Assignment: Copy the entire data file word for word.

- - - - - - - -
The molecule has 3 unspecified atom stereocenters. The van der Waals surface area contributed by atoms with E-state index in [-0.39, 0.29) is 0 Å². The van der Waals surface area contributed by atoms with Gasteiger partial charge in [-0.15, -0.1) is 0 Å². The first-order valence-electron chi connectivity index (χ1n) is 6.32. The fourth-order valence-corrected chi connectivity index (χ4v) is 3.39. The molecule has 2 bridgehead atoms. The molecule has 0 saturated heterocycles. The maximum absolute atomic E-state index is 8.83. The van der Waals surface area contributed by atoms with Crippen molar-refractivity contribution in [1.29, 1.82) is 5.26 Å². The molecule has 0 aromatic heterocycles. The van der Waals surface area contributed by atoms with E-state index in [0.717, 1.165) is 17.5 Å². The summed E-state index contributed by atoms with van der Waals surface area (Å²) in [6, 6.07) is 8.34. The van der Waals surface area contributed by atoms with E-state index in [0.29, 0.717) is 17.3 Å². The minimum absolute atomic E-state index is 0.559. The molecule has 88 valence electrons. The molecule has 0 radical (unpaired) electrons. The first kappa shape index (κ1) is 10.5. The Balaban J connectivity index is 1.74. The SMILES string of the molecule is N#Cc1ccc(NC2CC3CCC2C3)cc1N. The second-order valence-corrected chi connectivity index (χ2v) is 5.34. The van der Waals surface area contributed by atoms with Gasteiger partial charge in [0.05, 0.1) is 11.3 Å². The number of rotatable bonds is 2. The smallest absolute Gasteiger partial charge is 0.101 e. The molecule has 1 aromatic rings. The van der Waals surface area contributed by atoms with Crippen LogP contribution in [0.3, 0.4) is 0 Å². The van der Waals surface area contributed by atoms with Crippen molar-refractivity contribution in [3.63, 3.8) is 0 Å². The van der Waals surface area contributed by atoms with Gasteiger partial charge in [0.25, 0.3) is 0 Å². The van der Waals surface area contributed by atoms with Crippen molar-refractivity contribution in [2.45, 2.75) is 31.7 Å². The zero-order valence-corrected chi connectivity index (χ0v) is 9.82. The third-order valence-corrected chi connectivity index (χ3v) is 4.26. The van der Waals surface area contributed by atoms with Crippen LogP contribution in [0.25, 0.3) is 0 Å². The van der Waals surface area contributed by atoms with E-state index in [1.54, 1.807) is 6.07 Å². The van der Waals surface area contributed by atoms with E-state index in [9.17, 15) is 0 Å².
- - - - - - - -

The molecule has 3 unspecified atom stereocenters. The van der Waals surface area contributed by atoms with E-state index in [-0.39, 0.29) is 0 Å². The van der Waals surface area contributed by atoms with Gasteiger partial charge in [-0.15, -0.1) is 0 Å². The first-order valence-electron chi connectivity index (χ1n) is 6.32. The fourth-order valence-corrected chi connectivity index (χ4v) is 3.39. The molecule has 2 bridgehead atoms. The molecule has 0 saturated heterocycles. The maximum absolute atomic E-state index is 8.83. The van der Waals surface area contributed by atoms with Crippen molar-refractivity contribution in [1.29, 1.82) is 5.26 Å². The molecule has 0 aromatic heterocycles. The van der Waals surface area contributed by atoms with E-state index in [0.717, 1.165) is 17.5 Å². The summed E-state index contributed by atoms with van der Waals surface area (Å²) in [6, 6.07) is 8.34. The van der Waals surface area contributed by atoms with E-state index in [0.29, 0.717) is 17.3 Å². The minimum absolute atomic E-state index is 0.559. The molecule has 88 valence electrons. The molecule has 0 radical (unpaired) electrons. The first kappa shape index (κ1) is 10.5. The Balaban J connectivity index is 1.74. The SMILES string of the molecule is N#Cc1ccc(NC2CC3CCC2C3)cc1N. The second-order valence-corrected chi connectivity index (χ2v) is 5.34. The van der Waals surface area contributed by atoms with Gasteiger partial charge in [0.05, 0.1) is 11.3 Å². The number of rotatable bonds is 2. The smallest absolute Gasteiger partial charge is 0.101 e. The molecule has 1 aromatic rings. The van der Waals surface area contributed by atoms with Crippen LogP contribution in [0.3, 0.4) is 0 Å². The van der Waals surface area contributed by atoms with Crippen molar-refractivity contribution in [3.63, 3.8) is 0 Å². The van der Waals surface area contributed by atoms with Gasteiger partial charge in [0.25, 0.3) is 0 Å². The van der Waals surface area contributed by atoms with Crippen molar-refractivity contribution in [2.45, 2.75) is 31.7 Å². The zero-order valence-corrected chi connectivity index (χ0v) is 9.82. The third-order valence-corrected chi connectivity index (χ3v) is 4.26. The van der Waals surface area contributed by atoms with Crippen LogP contribution in [0.25, 0.3) is 0 Å². The van der Waals surface area contributed by atoms with E-state index in [1.54, 1.807) is 6.07 Å². The van der Waals surface area contributed by atoms with E-state index in [9.17, 15) is 0 Å².